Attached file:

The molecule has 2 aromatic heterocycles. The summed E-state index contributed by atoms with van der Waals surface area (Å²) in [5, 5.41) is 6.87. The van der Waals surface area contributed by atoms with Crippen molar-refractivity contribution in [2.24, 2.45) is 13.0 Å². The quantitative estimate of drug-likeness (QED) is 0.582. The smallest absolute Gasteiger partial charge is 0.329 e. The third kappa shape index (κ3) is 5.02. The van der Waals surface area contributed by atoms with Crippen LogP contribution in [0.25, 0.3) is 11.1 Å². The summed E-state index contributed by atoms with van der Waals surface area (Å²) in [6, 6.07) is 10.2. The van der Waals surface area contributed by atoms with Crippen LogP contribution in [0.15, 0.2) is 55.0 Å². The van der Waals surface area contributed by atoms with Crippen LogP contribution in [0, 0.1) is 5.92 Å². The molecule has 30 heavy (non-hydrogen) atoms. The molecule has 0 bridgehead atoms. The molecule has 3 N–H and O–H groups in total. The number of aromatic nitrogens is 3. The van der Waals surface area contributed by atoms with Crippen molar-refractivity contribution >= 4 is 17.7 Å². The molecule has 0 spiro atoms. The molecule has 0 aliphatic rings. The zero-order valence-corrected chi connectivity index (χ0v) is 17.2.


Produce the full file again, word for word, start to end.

The molecule has 2 aromatic heterocycles. The summed E-state index contributed by atoms with van der Waals surface area (Å²) in [5, 5.41) is 6.87. The van der Waals surface area contributed by atoms with Crippen molar-refractivity contribution in [2.24, 2.45) is 13.0 Å². The quantitative estimate of drug-likeness (QED) is 0.582. The smallest absolute Gasteiger partial charge is 0.329 e. The third kappa shape index (κ3) is 5.02. The van der Waals surface area contributed by atoms with Crippen LogP contribution in [0.25, 0.3) is 11.1 Å². The summed E-state index contributed by atoms with van der Waals surface area (Å²) in [6, 6.07) is 10.2. The van der Waals surface area contributed by atoms with Crippen LogP contribution in [0.15, 0.2) is 55.0 Å². The van der Waals surface area contributed by atoms with Crippen LogP contribution in [0, 0.1) is 5.92 Å². The molecule has 30 heavy (non-hydrogen) atoms. The molecule has 0 bridgehead atoms. The molecule has 3 N–H and O–H groups in total. The number of aromatic nitrogens is 3. The van der Waals surface area contributed by atoms with Crippen molar-refractivity contribution >= 4 is 17.7 Å². The molecule has 0 spiro atoms. The molecule has 0 aliphatic rings. The zero-order valence-corrected chi connectivity index (χ0v) is 17.2.